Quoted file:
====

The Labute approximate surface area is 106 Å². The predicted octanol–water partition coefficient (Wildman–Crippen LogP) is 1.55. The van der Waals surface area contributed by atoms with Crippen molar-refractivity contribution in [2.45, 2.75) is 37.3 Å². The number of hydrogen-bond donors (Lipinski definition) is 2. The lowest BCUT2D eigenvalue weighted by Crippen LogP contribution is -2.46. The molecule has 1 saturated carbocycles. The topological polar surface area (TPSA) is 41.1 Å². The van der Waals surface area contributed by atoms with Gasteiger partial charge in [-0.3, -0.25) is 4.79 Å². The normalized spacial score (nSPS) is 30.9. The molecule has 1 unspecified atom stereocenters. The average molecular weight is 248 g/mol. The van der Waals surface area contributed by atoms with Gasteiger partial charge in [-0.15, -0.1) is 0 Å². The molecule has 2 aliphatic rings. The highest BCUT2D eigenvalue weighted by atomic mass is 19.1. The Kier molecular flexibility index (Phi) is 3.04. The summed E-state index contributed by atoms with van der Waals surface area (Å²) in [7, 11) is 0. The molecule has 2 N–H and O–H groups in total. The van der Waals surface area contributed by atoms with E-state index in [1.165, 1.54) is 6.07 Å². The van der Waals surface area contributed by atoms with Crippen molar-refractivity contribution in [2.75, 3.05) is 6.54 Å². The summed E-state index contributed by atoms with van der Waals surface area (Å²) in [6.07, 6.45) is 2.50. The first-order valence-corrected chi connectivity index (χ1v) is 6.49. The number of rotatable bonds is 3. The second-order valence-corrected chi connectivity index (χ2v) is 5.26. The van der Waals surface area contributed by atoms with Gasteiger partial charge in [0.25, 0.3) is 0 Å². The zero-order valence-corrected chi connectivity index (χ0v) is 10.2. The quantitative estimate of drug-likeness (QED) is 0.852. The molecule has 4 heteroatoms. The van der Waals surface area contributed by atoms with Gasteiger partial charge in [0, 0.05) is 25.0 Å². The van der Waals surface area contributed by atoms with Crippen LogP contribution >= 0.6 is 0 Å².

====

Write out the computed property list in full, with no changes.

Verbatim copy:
The Labute approximate surface area is 106 Å². The predicted octanol–water partition coefficient (Wildman–Crippen LogP) is 1.55. The van der Waals surface area contributed by atoms with Crippen molar-refractivity contribution in [2.45, 2.75) is 37.3 Å². The number of hydrogen-bond donors (Lipinski definition) is 2. The lowest BCUT2D eigenvalue weighted by Crippen LogP contribution is -2.46. The molecule has 1 saturated carbocycles. The topological polar surface area (TPSA) is 41.1 Å². The van der Waals surface area contributed by atoms with Gasteiger partial charge in [-0.3, -0.25) is 4.79 Å². The normalized spacial score (nSPS) is 30.9. The molecule has 1 unspecified atom stereocenters. The average molecular weight is 248 g/mol. The van der Waals surface area contributed by atoms with Gasteiger partial charge in [-0.15, -0.1) is 0 Å². The molecule has 2 aliphatic rings. The highest BCUT2D eigenvalue weighted by atomic mass is 19.1. The Kier molecular flexibility index (Phi) is 3.04. The summed E-state index contributed by atoms with van der Waals surface area (Å²) in [7, 11) is 0. The molecule has 2 N–H and O–H groups in total. The van der Waals surface area contributed by atoms with E-state index in [1.165, 1.54) is 6.07 Å². The van der Waals surface area contributed by atoms with Crippen molar-refractivity contribution in [2.75, 3.05) is 6.54 Å². The summed E-state index contributed by atoms with van der Waals surface area (Å²) in [6.07, 6.45) is 2.50. The first-order valence-corrected chi connectivity index (χ1v) is 6.49. The number of rotatable bonds is 3. The second-order valence-corrected chi connectivity index (χ2v) is 5.26. The van der Waals surface area contributed by atoms with Gasteiger partial charge in [0.25, 0.3) is 0 Å². The zero-order valence-corrected chi connectivity index (χ0v) is 10.2. The quantitative estimate of drug-likeness (QED) is 0.852. The molecule has 4 heteroatoms. The van der Waals surface area contributed by atoms with Gasteiger partial charge in [0, 0.05) is 25.0 Å². The van der Waals surface area contributed by atoms with Crippen LogP contribution >= 0.6 is 0 Å².